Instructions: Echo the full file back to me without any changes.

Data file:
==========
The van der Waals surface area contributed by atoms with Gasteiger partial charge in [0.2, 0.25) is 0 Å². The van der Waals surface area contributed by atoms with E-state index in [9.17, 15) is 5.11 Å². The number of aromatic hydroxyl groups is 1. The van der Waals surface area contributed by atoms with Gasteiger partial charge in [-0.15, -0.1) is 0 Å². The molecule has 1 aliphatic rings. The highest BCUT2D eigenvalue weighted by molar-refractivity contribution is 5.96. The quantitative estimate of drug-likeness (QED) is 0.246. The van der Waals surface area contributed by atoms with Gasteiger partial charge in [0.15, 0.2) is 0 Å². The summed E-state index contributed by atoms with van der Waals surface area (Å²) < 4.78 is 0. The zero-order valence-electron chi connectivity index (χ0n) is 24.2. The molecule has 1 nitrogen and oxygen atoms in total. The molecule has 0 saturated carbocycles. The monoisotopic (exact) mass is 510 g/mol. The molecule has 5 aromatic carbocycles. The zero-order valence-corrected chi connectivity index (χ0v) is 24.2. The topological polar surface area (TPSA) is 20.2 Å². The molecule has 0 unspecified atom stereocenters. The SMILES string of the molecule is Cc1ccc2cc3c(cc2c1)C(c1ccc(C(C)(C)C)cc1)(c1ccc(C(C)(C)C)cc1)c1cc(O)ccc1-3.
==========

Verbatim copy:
The van der Waals surface area contributed by atoms with Gasteiger partial charge in [0.2, 0.25) is 0 Å². The van der Waals surface area contributed by atoms with E-state index in [9.17, 15) is 5.11 Å². The number of aromatic hydroxyl groups is 1. The van der Waals surface area contributed by atoms with Gasteiger partial charge in [-0.15, -0.1) is 0 Å². The molecule has 1 aliphatic rings. The highest BCUT2D eigenvalue weighted by molar-refractivity contribution is 5.96. The quantitative estimate of drug-likeness (QED) is 0.246. The van der Waals surface area contributed by atoms with Gasteiger partial charge in [0.15, 0.2) is 0 Å². The summed E-state index contributed by atoms with van der Waals surface area (Å²) < 4.78 is 0. The zero-order valence-electron chi connectivity index (χ0n) is 24.2. The molecule has 1 nitrogen and oxygen atoms in total. The molecule has 0 saturated carbocycles. The monoisotopic (exact) mass is 510 g/mol. The molecule has 5 aromatic carbocycles. The zero-order valence-corrected chi connectivity index (χ0v) is 24.2. The topological polar surface area (TPSA) is 20.2 Å². The molecule has 0 unspecified atom stereocenters. The SMILES string of the molecule is Cc1ccc2cc3c(cc2c1)C(c1ccc(C(C)(C)C)cc1)(c1ccc(C(C)(C)C)cc1)c1cc(O)ccc1-3.